Buy Used
$0.01
+ $3.99 shipping
Used: Very Good | Details
Condition: Used: Very Good
Comment: Ex-Library Book - will contain Library Markings. Very good condition book with only light signs of previous use. Sail the Seas of Value.
Have one to sell? Sell on Amazon
Flip to back Flip to front
Listen Playing... Paused   You're listening to a sample of the Audible audio edition.
Learn more
See this image

Aristotle & Scientific Thought (Science Discoveries) Library Binding – August, 1994

1 customer review

See all 2 formats and editions Hide other formats and editions
Amazon Price New from Used from
Library Binding
"Please retry"
$19.00 $0.01

Capture Their Love of Reading...Again!
Enter our photo contest for a chance to win. Learn more.

Editorial Reviews

From School Library Journal

Gr 4-8--These biographies convey a good deal of information. Aristotle not only chronicles the man's major philosophies, but also gives readers a quick overview of his world and times and explains how his ideas set him apart from his contemporaries. The succinct explanation of ``dialogue'' and the chapter on Aristotle as naturalist/biologist, an area sometimes neglected in works on his life, are also noteworthy. Diversity is a strong undercurrent in Isaac Newton. While never negating the accomplishments of this physicist, Parker likewise spells out Newton's human foibles in interesting vignettes of the man's life. His late-in-life career as ``Master of the Mint''--in which he caught and sent many counterfeiters to their deaths--will be an interesting discovery to pupils who may previously have heard Newton's name only in conjunction with gravity. Although younger readers may not quite grasp the difficult concepts and myriad amounts of data presented, there is still sufficient biographical detail to make these titles viable considerations, particularly in libraries with requests for basic treatments of the subjects. Both books are illustrated with full-color photographs, illustrations, and reproductions. Augmenting their inviting format and colorful layout are glossaries of unfamiliar terms (shown in bold throughout the text) and cross-topic time lines.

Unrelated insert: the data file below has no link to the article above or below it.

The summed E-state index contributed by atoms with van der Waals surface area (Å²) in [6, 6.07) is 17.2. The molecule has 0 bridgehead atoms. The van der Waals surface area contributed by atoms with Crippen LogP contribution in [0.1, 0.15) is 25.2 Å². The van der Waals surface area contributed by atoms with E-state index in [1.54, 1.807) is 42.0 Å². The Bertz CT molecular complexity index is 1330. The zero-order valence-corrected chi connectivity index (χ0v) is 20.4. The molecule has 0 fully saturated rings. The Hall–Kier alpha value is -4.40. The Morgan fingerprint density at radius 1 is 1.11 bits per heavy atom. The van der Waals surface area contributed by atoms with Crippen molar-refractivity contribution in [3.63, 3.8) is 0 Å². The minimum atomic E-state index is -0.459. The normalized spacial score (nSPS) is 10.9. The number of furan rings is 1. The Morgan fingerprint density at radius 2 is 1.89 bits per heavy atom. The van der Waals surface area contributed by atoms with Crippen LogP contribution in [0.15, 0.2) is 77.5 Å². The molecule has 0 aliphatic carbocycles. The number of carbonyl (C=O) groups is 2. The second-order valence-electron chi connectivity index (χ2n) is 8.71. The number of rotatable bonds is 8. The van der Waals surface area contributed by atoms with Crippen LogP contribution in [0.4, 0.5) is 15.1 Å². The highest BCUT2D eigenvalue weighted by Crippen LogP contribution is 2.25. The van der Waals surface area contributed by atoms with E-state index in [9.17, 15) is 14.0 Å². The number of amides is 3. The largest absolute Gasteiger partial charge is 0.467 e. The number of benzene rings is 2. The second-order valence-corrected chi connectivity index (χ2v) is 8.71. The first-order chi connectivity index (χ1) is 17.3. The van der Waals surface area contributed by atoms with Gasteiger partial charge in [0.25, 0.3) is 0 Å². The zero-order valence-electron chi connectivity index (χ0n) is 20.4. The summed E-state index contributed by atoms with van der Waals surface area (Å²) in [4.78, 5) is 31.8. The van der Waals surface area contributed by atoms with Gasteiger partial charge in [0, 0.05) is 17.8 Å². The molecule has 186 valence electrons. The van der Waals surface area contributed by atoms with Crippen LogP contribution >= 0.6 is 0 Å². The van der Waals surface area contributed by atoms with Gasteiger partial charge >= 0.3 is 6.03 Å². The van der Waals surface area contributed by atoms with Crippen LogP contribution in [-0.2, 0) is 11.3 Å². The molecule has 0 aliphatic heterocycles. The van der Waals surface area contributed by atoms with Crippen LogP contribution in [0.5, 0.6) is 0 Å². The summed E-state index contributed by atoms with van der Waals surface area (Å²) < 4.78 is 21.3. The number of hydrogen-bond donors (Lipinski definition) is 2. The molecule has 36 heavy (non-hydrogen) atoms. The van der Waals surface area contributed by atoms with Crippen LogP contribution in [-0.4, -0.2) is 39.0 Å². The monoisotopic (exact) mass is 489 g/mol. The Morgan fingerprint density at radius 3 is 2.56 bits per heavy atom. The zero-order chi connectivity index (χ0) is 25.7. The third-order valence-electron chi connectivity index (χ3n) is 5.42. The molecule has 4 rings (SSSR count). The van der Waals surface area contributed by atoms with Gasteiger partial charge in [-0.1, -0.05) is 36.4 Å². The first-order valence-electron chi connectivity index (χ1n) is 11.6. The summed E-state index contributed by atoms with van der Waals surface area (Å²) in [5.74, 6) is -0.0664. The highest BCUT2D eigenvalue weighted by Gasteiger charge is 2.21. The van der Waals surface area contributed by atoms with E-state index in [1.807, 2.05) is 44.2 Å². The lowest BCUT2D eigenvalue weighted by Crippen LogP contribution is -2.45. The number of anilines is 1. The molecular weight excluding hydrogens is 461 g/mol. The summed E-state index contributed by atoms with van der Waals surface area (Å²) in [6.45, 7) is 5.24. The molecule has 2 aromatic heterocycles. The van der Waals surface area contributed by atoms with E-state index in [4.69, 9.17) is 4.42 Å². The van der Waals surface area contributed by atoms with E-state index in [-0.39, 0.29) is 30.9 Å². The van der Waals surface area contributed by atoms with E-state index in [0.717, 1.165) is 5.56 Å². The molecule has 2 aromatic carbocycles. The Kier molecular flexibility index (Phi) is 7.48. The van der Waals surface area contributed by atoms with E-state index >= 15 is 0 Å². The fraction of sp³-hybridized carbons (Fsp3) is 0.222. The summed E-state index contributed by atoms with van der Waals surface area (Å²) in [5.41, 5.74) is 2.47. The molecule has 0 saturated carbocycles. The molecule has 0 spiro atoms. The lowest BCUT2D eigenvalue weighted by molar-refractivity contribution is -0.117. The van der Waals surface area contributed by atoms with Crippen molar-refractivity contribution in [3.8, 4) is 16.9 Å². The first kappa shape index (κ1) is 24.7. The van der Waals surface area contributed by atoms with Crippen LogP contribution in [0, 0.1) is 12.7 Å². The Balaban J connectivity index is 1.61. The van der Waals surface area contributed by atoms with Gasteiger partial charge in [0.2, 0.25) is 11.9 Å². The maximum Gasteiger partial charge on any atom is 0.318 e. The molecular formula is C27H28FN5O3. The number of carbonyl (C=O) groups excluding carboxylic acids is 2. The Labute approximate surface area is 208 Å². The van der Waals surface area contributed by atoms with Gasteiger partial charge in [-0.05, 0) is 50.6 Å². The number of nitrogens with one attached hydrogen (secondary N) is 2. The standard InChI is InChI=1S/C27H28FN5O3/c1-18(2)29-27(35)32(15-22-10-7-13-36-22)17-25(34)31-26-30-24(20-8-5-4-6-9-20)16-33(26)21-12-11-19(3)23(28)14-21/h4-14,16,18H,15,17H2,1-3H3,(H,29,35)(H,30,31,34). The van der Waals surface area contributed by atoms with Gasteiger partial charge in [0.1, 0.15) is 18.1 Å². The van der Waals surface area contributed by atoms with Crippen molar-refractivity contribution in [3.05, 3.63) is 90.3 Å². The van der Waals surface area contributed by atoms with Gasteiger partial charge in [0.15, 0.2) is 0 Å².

Anita Palladino, Finkelstein Memorial Library, Spring Valley, NY

Copyright 1995 Cahners Business Information, Inc.

NO_CONTENT_IN_FEATURE

Best Books of the Month
Best Books of the Month
Want to know our Editors' picks for the best books of the month? Browse Best Books of the Month, featuring our favorite new books in more than a dozen categories.

Product Details

  • Age Range: 10 and up
  • Series: Science Discoveries
  • Library Binding: 32 pages
  • Publisher: Chelsea House Publications (August 1994)
  • Language: English
  • ISBN-10: 0791030059
  • ISBN-13: 978-0791030059
  • Product Dimensions: 9.6 x 8 x 0.3 inches
  • Shipping Weight: 10.9 ounces
  • Average Customer Review: 5.0 out of 5 stars  See all reviews (1 customer review)
  • Amazon Best Sellers Rank: #2,306,077 in Books (See Top 100 in Books)

Customer Reviews

5 star
100%
4 star
0%
3 star
0%
2 star
0%
1 star
0%
See the customer review
Share your thoughts with other customers

Most Helpful Customer Reviews

2 of 2 people found the following review helpful By Austen Good Reads on October 6, 2013
Format: Library Binding
We are loosely using Beautiful Feet's "History of Science Through Literature" for science this year, and this was a recommended book.

It has been an excellent choice for my mildly dyslectic son. It is well laid out, and the information, which could seem dry or difficult (like what is philosophy), is presented with lots of pictures in a graspable manner. I found many good 'jumping off' points to integrate into other aspects of our school for the week.

Day 1, I had him find Greece on a map.
Day 2, he had to define hypothesis and philosophy in his own words (relating to p1-7)
Day 3, he was to write about why observation is important to science, and discuss Aristotle's character with me. (A lesson that young people often make foolish choices--one can learn from mistakes of others, or make them yourself. Also that poor choices can be redeemed.) (relating to p 8-11)
Day 4, make a timeline: include Socrates, Plato, Aristotle, Pompeii. He is being introduced to negative numbers in math, so this ties in with that as well. (p 12-15)
Day 5, write about why was Aristotle was so right about biology? (He made careful hands on observations, and recorded what he saw. He developed hypotheses and tested them as opposed to the explanations of the day--Greek Myths.) (p 16-19)
Day 6, he was to compose his own syllogism. (p 20-23)

Because science of the day was explained though Greek Myths, he read several throughout the week. This gave us an opportunity to discuss how the ancients often explained phenomenon they could observe but not explain.

And finally, because Aristotle was tutor to Alexander the Great, next week he is going to read a short biography about him.

I would certainly not think the book was 'babyish' for any jr. high student. It might be a bit over the heads of children under ten though. If one were studying ancient Greece and Rome, it would be an excellent choice for that as well.
Comment Was this review helpful to you? Yes No Sending feedback...
Thank you for your feedback. If this review is inappropriate, please let us know.
Sorry, we failed to record your vote. Please try again

What Other Items Do Customers Buy After Viewing This Item?